The UK’s future relationship with the EU

On Christmas Eve, the Prime Minister heralded the deal his negotiators had struck with European Union counterparts concerning our future relationship with our nearest neighbours and the largest trading bloc in the world. After running a General Election over a year ago to ‘Get Brexit Done’ and boasting he had an ‘oven-ready deal’, he seemed incapable of delivering this ‘gas mark 4, 20 minutes’ deal for the country until the last possible moment. Why is that?

Well some, including the Government, have blamed the European Union. But I believe, this is all about the Government playing politics. It was clear where they were heading several weeks ago, and I predicted that just before Christmas, the Prime Minister would strike a deal and claim to have saved the day.

The theatrics, posturing and even the insincerity in how some politicians and their acolytes chose to behave is, for me, the worst aspect of what should be a noble profession. Instead this disingenuous, calculated game-playing demeans the role of MPs, and certainly discredits the title of honourable, let alone right honourable, members.

The fact that the Prime Minister had already signed the EU-UK Trade and Co-operation Agreement before the EU (Future Relationship) Bill had been voted on by MPs, makes an absolute mockery of Brexit being about taking back control and Parliamentary sovereignty. It is an appalling charade.

But what about the Agreement itself? I think describing this deal as ‘thin’ is being kind to say the least. It is true it is better than no deal but there are many omissions, for example, on financial services which accounts for 80% of the UK economy, and there are many shortfalls, not least the aspect of the deal on fisheries.

The Agreement consists of three pillars: a trade agreement, collaboration on security and governance arrangements. The trade agreement provides for zero tariffs and zero quotas on goods as long as UK goods have the same standards as the EU; however, that does not mean there are no costs to businesses.

There will be costs associated with SPS checks, customs formalities and in establishing the rules of origin of UK goods. As mentioned above there is no financial services passport and professional qualifications from the UK will not be recognised. And although we no longer have access to most EU programmes, our experience this year with managing the Covid pandemic has made some in the Government realise the importance of co-operation with EU countries in life sciences research; as such the deal retains participation in Horizon Europe for the next few years, subject to the UK’s financial contribution.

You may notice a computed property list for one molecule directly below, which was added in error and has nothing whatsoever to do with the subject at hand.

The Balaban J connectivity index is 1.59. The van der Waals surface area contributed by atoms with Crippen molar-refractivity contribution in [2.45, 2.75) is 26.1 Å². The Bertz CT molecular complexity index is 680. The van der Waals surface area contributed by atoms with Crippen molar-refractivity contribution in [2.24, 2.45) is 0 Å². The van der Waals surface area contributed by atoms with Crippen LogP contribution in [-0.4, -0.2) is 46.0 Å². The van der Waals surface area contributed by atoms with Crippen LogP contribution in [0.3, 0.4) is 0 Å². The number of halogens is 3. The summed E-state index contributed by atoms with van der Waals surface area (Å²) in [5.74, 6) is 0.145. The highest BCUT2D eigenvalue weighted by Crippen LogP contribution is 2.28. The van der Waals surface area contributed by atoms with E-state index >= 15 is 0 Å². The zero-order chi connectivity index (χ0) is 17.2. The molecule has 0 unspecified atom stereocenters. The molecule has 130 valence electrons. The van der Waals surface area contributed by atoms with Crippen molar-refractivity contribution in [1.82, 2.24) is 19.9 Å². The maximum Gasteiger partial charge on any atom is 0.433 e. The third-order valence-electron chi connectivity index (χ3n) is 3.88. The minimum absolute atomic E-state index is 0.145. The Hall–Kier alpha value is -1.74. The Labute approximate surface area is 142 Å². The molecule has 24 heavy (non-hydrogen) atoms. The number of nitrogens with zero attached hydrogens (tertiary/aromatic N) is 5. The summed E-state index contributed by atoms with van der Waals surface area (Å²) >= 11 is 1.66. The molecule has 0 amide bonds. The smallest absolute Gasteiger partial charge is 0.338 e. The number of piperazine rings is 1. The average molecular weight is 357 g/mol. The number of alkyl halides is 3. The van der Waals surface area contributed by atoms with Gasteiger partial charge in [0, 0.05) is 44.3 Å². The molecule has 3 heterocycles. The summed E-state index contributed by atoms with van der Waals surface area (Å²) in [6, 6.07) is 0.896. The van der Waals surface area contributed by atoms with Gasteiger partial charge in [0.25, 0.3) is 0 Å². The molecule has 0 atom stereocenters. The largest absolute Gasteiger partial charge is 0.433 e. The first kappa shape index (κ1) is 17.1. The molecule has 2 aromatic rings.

There are new security arrangements with the EU as we lose access to the European Arrest Warrant, but these are subject to the retention and implementation of the European Convention on Human Rights. And where either the UK or EU disagree with the interpretation or implementation of this new Agreement a soon-to-be-established (at what costs one wonders) Joint Partnership Council will seek to pass judgement on the dispute.

But fear not! Our post-Covid holiday plans to Europe won’t be affected. We will be able to travel to EU countries for up to 90 days without a visa, but unfortunately our pets won’t. And there’s no protection from mobile phone roaming charges being re-introduced.

The reciprocal rights of EU and UK citizens, and peace and stability on the island of Ireland are still protected under the Withdrawal Agreement, and the Protocol on Ireland and Northern Ireland within this.

The new EU-UK Trade and Cooperation Agreement took effect on 1st January 2021. And as the European Commission states:

‘On that date, the UK will leave the EU Single Market and Customs Union, as well as all EU policies and international agreements. The free movement of persons, goods, services and capital between the UK and the EU will end.

The EU and the UK will form two separate markets; two distinct regulatory and legal spaces. This will create barriers to trade in goods and services and to cross-border mobility and exchanges that do not exist today.’

It is difficult to do justice to the tens of thousands of pages that have been written about Brexit and what will happen now in a few hundred words. This deal is the result of what most British people said they voted for back in 2016, and what many people told me that they wanted last year when I campaigned during the General Election. I hope they’re right.

But I fear that there will be many detrimental impacts resulting from this appalling deal, some of which may not emerge for months or even years. I hope I am wrong. So, I am putting you on notice, Mr Johnson, I will hold you to account for every empty promise that you have made, for the inequality that you say you can now vanquish and the ‘levelling up’ across our country that you claim can only now happen. I’m not going to let you get away with any more lies.  

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